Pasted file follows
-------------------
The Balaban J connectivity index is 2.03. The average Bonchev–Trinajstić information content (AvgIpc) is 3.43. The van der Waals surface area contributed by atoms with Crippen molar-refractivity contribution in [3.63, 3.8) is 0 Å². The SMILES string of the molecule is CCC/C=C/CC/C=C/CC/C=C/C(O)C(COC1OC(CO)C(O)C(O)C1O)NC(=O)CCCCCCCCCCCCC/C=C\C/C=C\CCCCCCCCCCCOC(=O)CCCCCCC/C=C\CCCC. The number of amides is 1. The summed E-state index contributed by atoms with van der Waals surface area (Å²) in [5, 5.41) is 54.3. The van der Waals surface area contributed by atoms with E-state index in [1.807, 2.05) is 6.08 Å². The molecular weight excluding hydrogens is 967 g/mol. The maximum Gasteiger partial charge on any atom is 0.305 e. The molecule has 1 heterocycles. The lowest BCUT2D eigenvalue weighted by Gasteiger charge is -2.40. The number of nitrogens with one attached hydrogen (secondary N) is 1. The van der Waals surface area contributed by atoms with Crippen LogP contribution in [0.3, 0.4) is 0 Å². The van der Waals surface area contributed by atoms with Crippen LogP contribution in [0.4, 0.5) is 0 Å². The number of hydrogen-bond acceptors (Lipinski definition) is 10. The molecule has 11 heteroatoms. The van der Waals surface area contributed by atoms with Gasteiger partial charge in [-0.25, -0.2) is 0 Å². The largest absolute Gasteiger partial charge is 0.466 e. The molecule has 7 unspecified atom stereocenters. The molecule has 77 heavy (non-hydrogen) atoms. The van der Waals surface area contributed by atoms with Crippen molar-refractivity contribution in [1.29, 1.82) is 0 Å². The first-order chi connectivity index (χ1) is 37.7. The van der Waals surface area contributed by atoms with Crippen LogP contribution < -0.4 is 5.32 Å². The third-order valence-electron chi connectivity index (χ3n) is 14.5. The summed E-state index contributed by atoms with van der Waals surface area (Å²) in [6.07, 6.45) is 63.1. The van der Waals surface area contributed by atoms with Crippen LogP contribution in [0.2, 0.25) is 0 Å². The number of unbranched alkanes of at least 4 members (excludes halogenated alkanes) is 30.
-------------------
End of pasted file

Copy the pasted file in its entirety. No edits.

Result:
The Balaban J connectivity index is 2.03. The average Bonchev–Trinajstić information content (AvgIpc) is 3.43. The van der Waals surface area contributed by atoms with Crippen molar-refractivity contribution in [3.63, 3.8) is 0 Å². The SMILES string of the molecule is CCC/C=C/CC/C=C/CC/C=C/C(O)C(COC1OC(CO)C(O)C(O)C1O)NC(=O)CCCCCCCCCCCCC/C=C\C/C=C\CCCCCCCCCCCOC(=O)CCCCCCC/C=C\CCCC. The number of amides is 1. The summed E-state index contributed by atoms with van der Waals surface area (Å²) in [5, 5.41) is 54.3. The van der Waals surface area contributed by atoms with E-state index in [1.807, 2.05) is 6.08 Å². The molecular weight excluding hydrogens is 967 g/mol. The maximum Gasteiger partial charge on any atom is 0.305 e. The molecule has 1 heterocycles. The lowest BCUT2D eigenvalue weighted by Gasteiger charge is -2.40. The number of nitrogens with one attached hydrogen (secondary N) is 1. The van der Waals surface area contributed by atoms with Crippen LogP contribution in [0.3, 0.4) is 0 Å². The van der Waals surface area contributed by atoms with Crippen LogP contribution in [0.4, 0.5) is 0 Å². The number of hydrogen-bond acceptors (Lipinski definition) is 10. The molecule has 11 heteroatoms. The van der Waals surface area contributed by atoms with Gasteiger partial charge in [-0.25, -0.2) is 0 Å². The largest absolute Gasteiger partial charge is 0.466 e. The molecule has 7 unspecified atom stereocenters. The molecule has 77 heavy (non-hydrogen) atoms. The van der Waals surface area contributed by atoms with Crippen molar-refractivity contribution in [1.29, 1.82) is 0 Å². The first-order chi connectivity index (χ1) is 37.7. The van der Waals surface area contributed by atoms with Crippen LogP contribution < -0.4 is 5.32 Å². The third-order valence-electron chi connectivity index (χ3n) is 14.5. The summed E-state index contributed by atoms with van der Waals surface area (Å²) in [6.07, 6.45) is 63.1. The van der Waals surface area contributed by atoms with Crippen LogP contribution in [0.2, 0.25) is 0 Å². The number of unbranched alkanes of at least 4 members (excludes halogenated alkanes) is 30.